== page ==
AerospaceHuman ResourcesArchitectureInnovationBanking & FinanceNonprofitsConstructionReal EstateEconomy RetailEducationSales & MarketingEnergyTechnologyGovernmentTransportationHealth Care
Gary and Janie McCurdy swapped suburbia in Yukon for a Downtown Oklahoma City address.
Fabulous floor-to-ceiling windows dominate the main floor, providing perfect city views.
The former Yukon residents’ decision to move roughly 17 miles east was spurred initially by a desire to downsize. They found the in-town location quite attractive, given metro OKC’s ongoing renaissance. It also helped that they had become accustomed to spending a lot of time in the Bricktown area to dine and attend sports and cultural events.
“At this stage [in our lives], we didn’t want to spend the time on the yard that was needed to keep an outside looking nice,” says Gary McCurdy, a Canadian County district judge.
So the journey began. With two adult children out of the house, the pair purchased a former model home that had never been occupied and began the buildout process.
Shortly thereafter, they put their traditional Yukon home on the market. Luckily, it sold in a matter of days. Next came the sale of virtually all their furniture, allowing them to branch out to a new design scheme in their new digs.
“We sold everything but a bench,” says Janie McCurdy, an American Fidelity Assurance employee. “This gave us an opportunity to go to a different style and stretch our imagination.”
THIS IS LIVING
Enter interior designer Janis Bevers of Living in Style. She helped the McCurdys decorate their new 2,700-square-foot space that includes a rooftop terrace. Not only did Bevers sketch out all of the furniture designs, but assisted with the fabric and wood selection for each piece. To create these custom-made items, she used a variety of artists.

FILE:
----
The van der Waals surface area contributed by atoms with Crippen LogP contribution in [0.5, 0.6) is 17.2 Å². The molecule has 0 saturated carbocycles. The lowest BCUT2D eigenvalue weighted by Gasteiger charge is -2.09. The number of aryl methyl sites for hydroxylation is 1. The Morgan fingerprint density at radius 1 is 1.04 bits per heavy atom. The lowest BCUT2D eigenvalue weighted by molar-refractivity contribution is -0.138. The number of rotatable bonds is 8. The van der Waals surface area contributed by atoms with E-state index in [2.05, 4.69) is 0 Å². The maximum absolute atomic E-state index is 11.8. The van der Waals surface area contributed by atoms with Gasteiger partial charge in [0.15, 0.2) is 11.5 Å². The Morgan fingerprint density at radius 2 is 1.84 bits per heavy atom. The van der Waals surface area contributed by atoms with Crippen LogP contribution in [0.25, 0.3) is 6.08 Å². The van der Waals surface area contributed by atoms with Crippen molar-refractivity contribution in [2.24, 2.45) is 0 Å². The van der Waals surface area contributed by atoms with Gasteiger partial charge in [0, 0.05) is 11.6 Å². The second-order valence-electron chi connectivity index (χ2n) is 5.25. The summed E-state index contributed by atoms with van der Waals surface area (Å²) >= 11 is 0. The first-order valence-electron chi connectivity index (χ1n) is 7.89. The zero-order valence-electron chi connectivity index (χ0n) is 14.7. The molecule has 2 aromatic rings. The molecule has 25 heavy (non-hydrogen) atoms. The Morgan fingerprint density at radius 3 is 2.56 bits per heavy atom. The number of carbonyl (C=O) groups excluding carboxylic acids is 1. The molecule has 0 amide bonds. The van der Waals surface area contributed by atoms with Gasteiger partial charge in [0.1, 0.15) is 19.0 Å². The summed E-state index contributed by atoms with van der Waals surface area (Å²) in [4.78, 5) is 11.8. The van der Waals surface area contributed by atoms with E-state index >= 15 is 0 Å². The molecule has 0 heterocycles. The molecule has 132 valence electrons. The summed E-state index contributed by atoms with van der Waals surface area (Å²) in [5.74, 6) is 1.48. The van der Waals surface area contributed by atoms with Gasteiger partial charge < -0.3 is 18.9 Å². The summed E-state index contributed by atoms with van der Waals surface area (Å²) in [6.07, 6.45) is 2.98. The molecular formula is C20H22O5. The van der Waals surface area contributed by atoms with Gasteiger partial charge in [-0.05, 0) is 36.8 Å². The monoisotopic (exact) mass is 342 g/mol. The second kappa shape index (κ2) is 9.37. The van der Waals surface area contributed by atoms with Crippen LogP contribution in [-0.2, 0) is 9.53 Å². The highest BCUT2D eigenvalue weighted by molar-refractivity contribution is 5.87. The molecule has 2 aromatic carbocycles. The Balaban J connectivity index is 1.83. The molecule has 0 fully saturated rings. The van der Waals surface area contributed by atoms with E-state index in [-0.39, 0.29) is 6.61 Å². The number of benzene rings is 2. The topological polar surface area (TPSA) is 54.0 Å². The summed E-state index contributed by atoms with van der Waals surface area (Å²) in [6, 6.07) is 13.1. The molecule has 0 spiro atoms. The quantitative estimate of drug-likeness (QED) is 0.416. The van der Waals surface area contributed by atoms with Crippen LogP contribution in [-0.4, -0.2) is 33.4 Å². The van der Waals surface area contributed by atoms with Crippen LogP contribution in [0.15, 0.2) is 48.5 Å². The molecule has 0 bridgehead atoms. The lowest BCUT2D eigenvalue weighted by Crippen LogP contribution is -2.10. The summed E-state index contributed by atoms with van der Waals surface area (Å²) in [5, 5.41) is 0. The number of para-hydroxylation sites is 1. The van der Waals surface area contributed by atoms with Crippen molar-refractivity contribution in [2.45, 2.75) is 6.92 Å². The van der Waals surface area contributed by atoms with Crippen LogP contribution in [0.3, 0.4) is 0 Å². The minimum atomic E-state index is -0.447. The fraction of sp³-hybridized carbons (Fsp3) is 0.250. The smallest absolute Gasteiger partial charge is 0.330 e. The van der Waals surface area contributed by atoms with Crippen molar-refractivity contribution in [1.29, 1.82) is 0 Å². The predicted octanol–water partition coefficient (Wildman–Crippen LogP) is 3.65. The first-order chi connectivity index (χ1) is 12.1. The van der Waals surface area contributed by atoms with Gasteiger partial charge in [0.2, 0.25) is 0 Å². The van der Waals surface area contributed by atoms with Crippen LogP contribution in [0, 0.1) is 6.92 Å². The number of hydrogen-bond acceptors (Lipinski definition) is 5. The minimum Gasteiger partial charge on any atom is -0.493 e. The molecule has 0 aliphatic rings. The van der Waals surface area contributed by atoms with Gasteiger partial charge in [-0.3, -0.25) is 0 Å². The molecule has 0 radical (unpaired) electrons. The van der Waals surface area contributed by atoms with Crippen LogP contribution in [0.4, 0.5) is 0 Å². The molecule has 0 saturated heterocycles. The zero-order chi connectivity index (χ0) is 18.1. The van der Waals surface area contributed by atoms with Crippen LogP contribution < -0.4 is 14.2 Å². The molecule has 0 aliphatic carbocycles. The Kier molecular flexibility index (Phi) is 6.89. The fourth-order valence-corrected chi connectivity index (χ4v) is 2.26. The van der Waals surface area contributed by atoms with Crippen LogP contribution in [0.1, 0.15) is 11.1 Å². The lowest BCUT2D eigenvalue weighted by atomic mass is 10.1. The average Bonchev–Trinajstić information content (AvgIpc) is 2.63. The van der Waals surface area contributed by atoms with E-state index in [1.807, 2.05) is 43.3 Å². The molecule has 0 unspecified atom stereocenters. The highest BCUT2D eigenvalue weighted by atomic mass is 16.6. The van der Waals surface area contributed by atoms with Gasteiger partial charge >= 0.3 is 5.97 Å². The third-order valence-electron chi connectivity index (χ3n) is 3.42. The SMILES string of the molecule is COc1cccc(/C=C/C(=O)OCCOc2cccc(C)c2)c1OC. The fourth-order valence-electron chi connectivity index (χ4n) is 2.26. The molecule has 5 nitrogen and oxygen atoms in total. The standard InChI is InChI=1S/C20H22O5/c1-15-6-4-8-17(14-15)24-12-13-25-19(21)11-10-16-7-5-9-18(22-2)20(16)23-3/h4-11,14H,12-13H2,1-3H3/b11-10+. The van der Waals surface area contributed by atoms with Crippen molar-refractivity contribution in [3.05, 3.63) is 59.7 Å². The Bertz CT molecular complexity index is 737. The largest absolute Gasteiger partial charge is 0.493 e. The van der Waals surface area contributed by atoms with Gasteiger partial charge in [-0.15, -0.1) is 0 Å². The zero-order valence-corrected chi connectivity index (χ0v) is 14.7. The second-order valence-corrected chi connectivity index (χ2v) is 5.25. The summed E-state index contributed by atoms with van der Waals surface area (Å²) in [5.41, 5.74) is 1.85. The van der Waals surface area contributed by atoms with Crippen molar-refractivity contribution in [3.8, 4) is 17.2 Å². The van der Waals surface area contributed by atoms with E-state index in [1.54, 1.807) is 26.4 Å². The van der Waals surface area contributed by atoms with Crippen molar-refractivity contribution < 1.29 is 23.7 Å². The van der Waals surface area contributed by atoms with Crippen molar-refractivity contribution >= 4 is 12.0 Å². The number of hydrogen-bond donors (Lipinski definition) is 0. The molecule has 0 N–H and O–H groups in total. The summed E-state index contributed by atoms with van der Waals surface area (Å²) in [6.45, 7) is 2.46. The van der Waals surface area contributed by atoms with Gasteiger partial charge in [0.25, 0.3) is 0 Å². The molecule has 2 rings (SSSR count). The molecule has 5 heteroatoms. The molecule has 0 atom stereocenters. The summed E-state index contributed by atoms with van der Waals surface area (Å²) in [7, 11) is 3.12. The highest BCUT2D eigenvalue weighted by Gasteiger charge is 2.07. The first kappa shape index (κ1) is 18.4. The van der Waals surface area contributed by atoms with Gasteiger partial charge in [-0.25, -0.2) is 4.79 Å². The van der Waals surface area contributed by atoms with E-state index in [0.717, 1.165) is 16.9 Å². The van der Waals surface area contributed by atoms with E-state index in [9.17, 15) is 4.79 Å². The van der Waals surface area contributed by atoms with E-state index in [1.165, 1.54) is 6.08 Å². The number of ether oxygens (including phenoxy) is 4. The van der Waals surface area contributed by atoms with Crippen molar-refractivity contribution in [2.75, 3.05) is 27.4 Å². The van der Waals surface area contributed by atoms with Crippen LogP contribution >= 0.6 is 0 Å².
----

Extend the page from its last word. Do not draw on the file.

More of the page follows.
“Now more than ever, it is crucial to support our local craftsmen,” says Bevers, whose business is based in Oklahoma City. “That’s what a true designer does.”
Evidence of the couple embracing Bevers’ creative spirit can be seen in the massive bookcase, the living area’s hallmark. Custom-made in linear-grain white oak, it includes a long, central shelf for the television. The side shelves contain specially chosen Murano art pieces, with LED lights installed in the top.
“The lights are beautiful at night,” says Gary McCurdy, who can kick back on the room’s plush, transitional-style sofa or lounge chairs covered in dark cherry mohair. “They give such an ambience and gleam [to the room].”
Beyond this cozy area is the dining room, anchored by a large table with a stainless-steel base and white marble top that comfortably seats eight guests. Farther back is the small, but efficient kitchen that completes the contemporary scene, just right for an intimate breakfast or quick lunch.
SOUNDS OF SILENCE
Beside a full social calendar, the McCurdys have discovered that city life is much quieter than expected. Although Block 42 stands near the Interstate 235 on-ramp, the building’s walls are so well-insulated that the McCurdys say they hear no traffic noise from the busy thoroughfare — just an occasional soft whistle from the nearby train tracks, which they find calming.
They have noticed only one flaw: There isn’t a supermarket in sight.
“The grocery shopping is a bit of a challenge,” says Gary McCurdy.
Still, the not-complete renovation of Oklahoma City remains one of the nation’s biggest success stories over the last decade, and the couple is excited to be a part of it.
“We love it down here,” says Janie McCurdy. “The vitality of it is great.”
Photos by Shannon Cornman